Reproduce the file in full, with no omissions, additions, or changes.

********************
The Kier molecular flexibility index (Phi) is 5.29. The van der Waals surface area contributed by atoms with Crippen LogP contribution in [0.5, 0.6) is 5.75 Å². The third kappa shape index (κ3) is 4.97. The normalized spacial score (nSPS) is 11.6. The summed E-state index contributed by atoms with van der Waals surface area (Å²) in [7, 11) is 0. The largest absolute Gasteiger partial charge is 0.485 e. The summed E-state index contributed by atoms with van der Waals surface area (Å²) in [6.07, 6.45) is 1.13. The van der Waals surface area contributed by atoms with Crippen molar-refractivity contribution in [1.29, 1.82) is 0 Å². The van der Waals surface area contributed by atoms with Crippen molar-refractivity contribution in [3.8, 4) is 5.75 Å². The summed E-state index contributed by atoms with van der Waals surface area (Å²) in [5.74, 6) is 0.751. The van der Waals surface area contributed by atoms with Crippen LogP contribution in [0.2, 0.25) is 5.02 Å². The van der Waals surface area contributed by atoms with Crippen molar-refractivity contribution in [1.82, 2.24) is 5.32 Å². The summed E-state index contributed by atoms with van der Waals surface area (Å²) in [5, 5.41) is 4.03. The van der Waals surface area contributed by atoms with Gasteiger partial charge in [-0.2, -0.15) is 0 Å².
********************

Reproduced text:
The Kier molecular flexibility index (Phi) is 5.29. The van der Waals surface area contributed by atoms with Crippen LogP contribution in [0.5, 0.6) is 5.75 Å². The third kappa shape index (κ3) is 4.97. The normalized spacial score (nSPS) is 11.6. The summed E-state index contributed by atoms with van der Waals surface area (Å²) in [7, 11) is 0. The largest absolute Gasteiger partial charge is 0.485 e. The summed E-state index contributed by atoms with van der Waals surface area (Å²) in [6.07, 6.45) is 1.13. The van der Waals surface area contributed by atoms with Crippen molar-refractivity contribution in [1.29, 1.82) is 0 Å². The van der Waals surface area contributed by atoms with Crippen molar-refractivity contribution in [3.8, 4) is 5.75 Å². The summed E-state index contributed by atoms with van der Waals surface area (Å²) in [5.74, 6) is 0.751. The van der Waals surface area contributed by atoms with Crippen LogP contribution in [0.2, 0.25) is 5.02 Å². The van der Waals surface area contributed by atoms with Crippen molar-refractivity contribution in [1.82, 2.24) is 5.32 Å². The summed E-state index contributed by atoms with van der Waals surface area (Å²) in [5, 5.41) is 4.03. The van der Waals surface area contributed by atoms with Gasteiger partial charge in [-0.2, -0.15) is 0 Å².